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Offender Treatment - Comparison of Prison & Non-prison Treatment

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Published On:
August 30, 2001          Updated On: September 06, 2001
© Terence T. Gorski, 2001

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Comparison of 
Prison and Non-Prison Treatment
August 30, 2001

A new study shows that women receive different types of benefits from prison-based addiction treatment programs and those located off prison grounds, Substance Abuse Funding News reported Aug. 14.

Elizabeth Hall, project director of the Forever Free Substance Abuse Treatment Program Outcomes Study <see the study on line> at the University of California, said the study found that women who received prison-based treatment initially did better on parole and with cutting drug use. On the other hand, women in the non-prison program fared better finding jobs. 

But a year later, when researchers conducted a review of study participants, they found that 35 percent of the prison group had used alcohol or other drugs during the month before the interview, compared with 8 percent of the non-prison group.

Also, 75 percent of the prison group reported using alcohol or other drugs at some time during their parole period, compared with half of the non-prison group.

The study's findings were presented at the recent National Institute of Justice's Research & Evaluation Conference in Washington, D.C.

Study Title:
An Outcome Evaluation of 
The Forever Free Substance Abuse Treatment Program
<Read It On Their Website>

Michael L. Prendergast, Ph.D., Principal Investigator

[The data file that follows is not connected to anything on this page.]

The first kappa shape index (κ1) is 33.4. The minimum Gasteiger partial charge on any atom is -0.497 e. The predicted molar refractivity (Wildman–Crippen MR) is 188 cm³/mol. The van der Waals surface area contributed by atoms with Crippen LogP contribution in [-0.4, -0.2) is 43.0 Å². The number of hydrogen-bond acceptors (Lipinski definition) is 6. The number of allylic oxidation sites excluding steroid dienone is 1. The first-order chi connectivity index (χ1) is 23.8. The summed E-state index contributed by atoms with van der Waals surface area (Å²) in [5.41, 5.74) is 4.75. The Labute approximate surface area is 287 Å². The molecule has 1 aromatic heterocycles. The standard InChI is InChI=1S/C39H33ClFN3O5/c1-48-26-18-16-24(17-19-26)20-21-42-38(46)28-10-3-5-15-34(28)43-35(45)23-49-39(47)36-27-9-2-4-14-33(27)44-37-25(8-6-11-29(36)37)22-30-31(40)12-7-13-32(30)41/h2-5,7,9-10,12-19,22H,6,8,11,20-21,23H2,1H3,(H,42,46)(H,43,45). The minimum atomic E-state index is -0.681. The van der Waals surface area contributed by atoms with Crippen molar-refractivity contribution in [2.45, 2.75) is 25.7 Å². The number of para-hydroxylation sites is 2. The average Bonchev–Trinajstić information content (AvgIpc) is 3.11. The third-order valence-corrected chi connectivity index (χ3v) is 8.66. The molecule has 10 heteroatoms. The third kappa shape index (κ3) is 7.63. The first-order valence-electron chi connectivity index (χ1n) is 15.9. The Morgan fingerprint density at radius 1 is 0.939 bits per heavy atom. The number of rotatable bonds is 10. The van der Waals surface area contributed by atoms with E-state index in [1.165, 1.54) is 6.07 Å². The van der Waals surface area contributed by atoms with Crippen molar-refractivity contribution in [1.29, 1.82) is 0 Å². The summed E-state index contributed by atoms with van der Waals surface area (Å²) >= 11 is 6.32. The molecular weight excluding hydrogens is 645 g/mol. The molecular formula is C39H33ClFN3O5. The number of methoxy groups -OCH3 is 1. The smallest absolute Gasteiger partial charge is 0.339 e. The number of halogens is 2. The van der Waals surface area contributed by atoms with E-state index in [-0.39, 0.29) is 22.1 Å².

Elizabeth A. Hall, Ph.D., Project Director

The Forever Free Substance Abuse Treatment Program is an intensive residential treatment program lasting four to six months for women inmates with substance abuse problems, followed by up to six months of community residential treatment in contracted facilities during parole supervision. The Forever Free program is located at the California Institution for Women (CIW) in Frontera. As part of NIJ's Residential Substance Abuse Treatment for State Prisoners Evaluation Program, the UCLA Drug Abuse Research Center (DARC) is conducting a two-year outcome study of the Forever Free Substance Abuse Treatment Program at the California Institution for Women (CIW).

The specific objectives of the study are as follows:

bulletTo compare the 12-month outcomes of Forever Free participants with a comparison sample from the general prison population with regard to parole performance, drug use, employment, and psychological functioning.
bulletTo determine differential outcomes of Forever Free participants within selected subgroups (defined by time in community residential treatment, primary drug problem, ethnicity, criminal history, child custody/parenting status, psychological functioning, level of therapeutic alliance, treatment readiness, and locus of control).
bulletTo examine differences between Forever Free women and comparison women with regard to their relationship with their children following release to parole (custody, placement, services received, and reunification).
bulletTo disseminate project findings to policy makers, researchers, and practitioners in criminal justice and drug treatment.

Proposed Research Design and Methodology.

The focus of the study, which extends our current process evaluation of Forever Free, is an outcome evaluation of the program including collection of follow-up interview data by telephone, urinalysis results from a subsample of subjects to validate self-report, and data from criminal justice records on approximately 100 in the program participant group and approximately 100 in a non-treatment comparison group, with a focus on the variables listed above.

Status: As of October 2000, Forever Free has finished data collection and is currently in the data cleaning mode.

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